Walking through the arched passage of the Friedrich Building we find ourselves on the castle's balcony, so to speak. From here one has another magnificent view of Heidelberg and the surrounding area. The two little towers at the front corners allow an especially romantic view of the scene below. A curiosity which is the subject of several different versions of a legend can be found by facing the Friedrich Building approximately in the middle of the length of the terrace and somewhat closer to the building. There, in one of the stones that form the floor of the terrace, an indentation in the form of a footprint can be seen. One version of the legend has it that during a fire in the Friedrich Building everyone was able to escape except for one knight who found all the exits blocked by flames, who decided to risk a leap from one of the windows and thereby left the footprint where he landed. The second version is that the builder of the Friedrich Building, Friedrich IV, who was reputed to be a heavy consumer of wine jumped from one of the windows while heavily intoxicated. The third version, most popular, is that a knight was visiting one of the ladies of the court while her husband was away and upon hearing of the husband's sudden arrival the knight leaped out of the window in full armor, thus leaving the tell-tale footprint. (Source: Heidelberg, City Guide in Colour, Edmund von König-Verlag, Heidelberg, 1993; Wikipedia)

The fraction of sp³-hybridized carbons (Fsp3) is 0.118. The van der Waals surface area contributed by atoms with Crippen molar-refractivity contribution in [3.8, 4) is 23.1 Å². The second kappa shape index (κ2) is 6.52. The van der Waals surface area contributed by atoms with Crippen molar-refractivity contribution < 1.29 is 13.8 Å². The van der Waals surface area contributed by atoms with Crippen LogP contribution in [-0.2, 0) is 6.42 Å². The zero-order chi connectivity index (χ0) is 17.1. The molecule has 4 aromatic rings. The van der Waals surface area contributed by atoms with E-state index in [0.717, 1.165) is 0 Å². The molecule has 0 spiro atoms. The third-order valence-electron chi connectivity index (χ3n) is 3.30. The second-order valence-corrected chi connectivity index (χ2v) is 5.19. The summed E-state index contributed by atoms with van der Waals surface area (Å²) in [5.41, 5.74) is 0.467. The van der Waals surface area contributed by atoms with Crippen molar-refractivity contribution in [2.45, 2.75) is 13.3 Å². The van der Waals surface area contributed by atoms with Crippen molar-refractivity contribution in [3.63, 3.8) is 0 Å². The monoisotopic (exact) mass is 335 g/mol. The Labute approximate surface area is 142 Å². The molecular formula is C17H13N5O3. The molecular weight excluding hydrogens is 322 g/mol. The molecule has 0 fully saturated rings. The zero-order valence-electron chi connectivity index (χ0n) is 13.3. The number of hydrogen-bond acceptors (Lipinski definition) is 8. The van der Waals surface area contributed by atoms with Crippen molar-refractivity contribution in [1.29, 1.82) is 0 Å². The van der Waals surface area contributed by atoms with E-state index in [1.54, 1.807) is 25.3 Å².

7) Pulverturm